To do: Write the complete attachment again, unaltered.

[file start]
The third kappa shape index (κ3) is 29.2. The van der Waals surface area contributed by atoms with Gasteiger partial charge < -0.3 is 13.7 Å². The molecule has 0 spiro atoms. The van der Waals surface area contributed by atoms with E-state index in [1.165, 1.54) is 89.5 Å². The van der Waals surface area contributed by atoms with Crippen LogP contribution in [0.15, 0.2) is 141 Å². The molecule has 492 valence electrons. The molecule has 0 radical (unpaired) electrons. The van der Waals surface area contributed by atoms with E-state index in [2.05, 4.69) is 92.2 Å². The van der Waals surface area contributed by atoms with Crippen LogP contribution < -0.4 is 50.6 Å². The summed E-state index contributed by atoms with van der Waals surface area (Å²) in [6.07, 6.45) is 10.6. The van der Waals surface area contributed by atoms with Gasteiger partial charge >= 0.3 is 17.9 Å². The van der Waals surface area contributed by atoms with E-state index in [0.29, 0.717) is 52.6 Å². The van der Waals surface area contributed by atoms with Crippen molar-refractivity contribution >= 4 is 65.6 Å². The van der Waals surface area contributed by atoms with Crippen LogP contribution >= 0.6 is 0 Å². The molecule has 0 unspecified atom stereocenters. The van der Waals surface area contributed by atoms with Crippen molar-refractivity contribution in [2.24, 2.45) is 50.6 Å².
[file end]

The third kappa shape index (κ3) is 29.2. The van der Waals surface area contributed by atoms with Gasteiger partial charge < -0.3 is 13.7 Å². The molecule has 0 spiro atoms. The van der Waals surface area contributed by atoms with E-state index in [1.165, 1.54) is 89.5 Å². The van der Waals surface area contributed by atoms with Crippen LogP contribution in [0.15, 0.2) is 141 Å². The molecule has 492 valence electrons. The molecule has 0 radical (unpaired) electrons. The van der Waals surface area contributed by atoms with E-state index in [2.05, 4.69) is 92.2 Å². The van der Waals surface area contributed by atoms with Crippen LogP contribution < -0.4 is 50.6 Å². The summed E-state index contributed by atoms with van der Waals surface area (Å²) in [6.07, 6.45) is 10.6. The van der Waals surface area contributed by atoms with Gasteiger partial charge >= 0.3 is 17.9 Å². The van der Waals surface area contributed by atoms with E-state index in [0.29, 0.717) is 52.6 Å². The van der Waals surface area contributed by atoms with Crippen molar-refractivity contribution >= 4 is 65.6 Å². The van der Waals surface area contributed by atoms with Crippen LogP contribution >= 0.6 is 0 Å². The molecule has 0 unspecified atom stereocenters. The van der Waals surface area contributed by atoms with Crippen molar-refractivity contribution in [2.24, 2.45) is 50.6 Å².